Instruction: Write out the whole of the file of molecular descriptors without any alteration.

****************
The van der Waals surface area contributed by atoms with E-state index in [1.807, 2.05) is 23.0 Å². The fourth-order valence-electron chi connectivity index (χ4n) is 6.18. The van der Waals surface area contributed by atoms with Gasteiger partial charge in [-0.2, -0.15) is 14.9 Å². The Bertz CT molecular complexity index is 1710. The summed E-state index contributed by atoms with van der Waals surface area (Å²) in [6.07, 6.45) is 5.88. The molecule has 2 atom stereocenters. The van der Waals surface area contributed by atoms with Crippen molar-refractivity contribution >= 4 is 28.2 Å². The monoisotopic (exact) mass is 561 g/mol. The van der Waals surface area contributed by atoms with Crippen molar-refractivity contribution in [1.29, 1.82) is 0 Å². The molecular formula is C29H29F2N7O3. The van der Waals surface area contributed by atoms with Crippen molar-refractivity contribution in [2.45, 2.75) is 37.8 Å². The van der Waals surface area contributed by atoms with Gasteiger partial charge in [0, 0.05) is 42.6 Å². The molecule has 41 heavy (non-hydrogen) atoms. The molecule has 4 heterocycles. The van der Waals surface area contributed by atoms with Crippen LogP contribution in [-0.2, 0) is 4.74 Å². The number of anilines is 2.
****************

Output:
The van der Waals surface area contributed by atoms with E-state index in [1.807, 2.05) is 23.0 Å². The fourth-order valence-electron chi connectivity index (χ4n) is 6.18. The van der Waals surface area contributed by atoms with Gasteiger partial charge in [-0.2, -0.15) is 14.9 Å². The Bertz CT molecular complexity index is 1710. The summed E-state index contributed by atoms with van der Waals surface area (Å²) in [6.07, 6.45) is 5.88. The molecule has 2 atom stereocenters. The van der Waals surface area contributed by atoms with Crippen molar-refractivity contribution >= 4 is 28.2 Å². The monoisotopic (exact) mass is 561 g/mol. The van der Waals surface area contributed by atoms with Crippen molar-refractivity contribution in [1.29, 1.82) is 0 Å². The molecular formula is C29H29F2N7O3. The van der Waals surface area contributed by atoms with Crippen molar-refractivity contribution in [2.45, 2.75) is 37.8 Å². The van der Waals surface area contributed by atoms with Gasteiger partial charge in [0, 0.05) is 42.6 Å². The molecule has 41 heavy (non-hydrogen) atoms. The molecule has 4 heterocycles. The van der Waals surface area contributed by atoms with Crippen LogP contribution in [-0.2, 0) is 4.74 Å². The number of anilines is 2.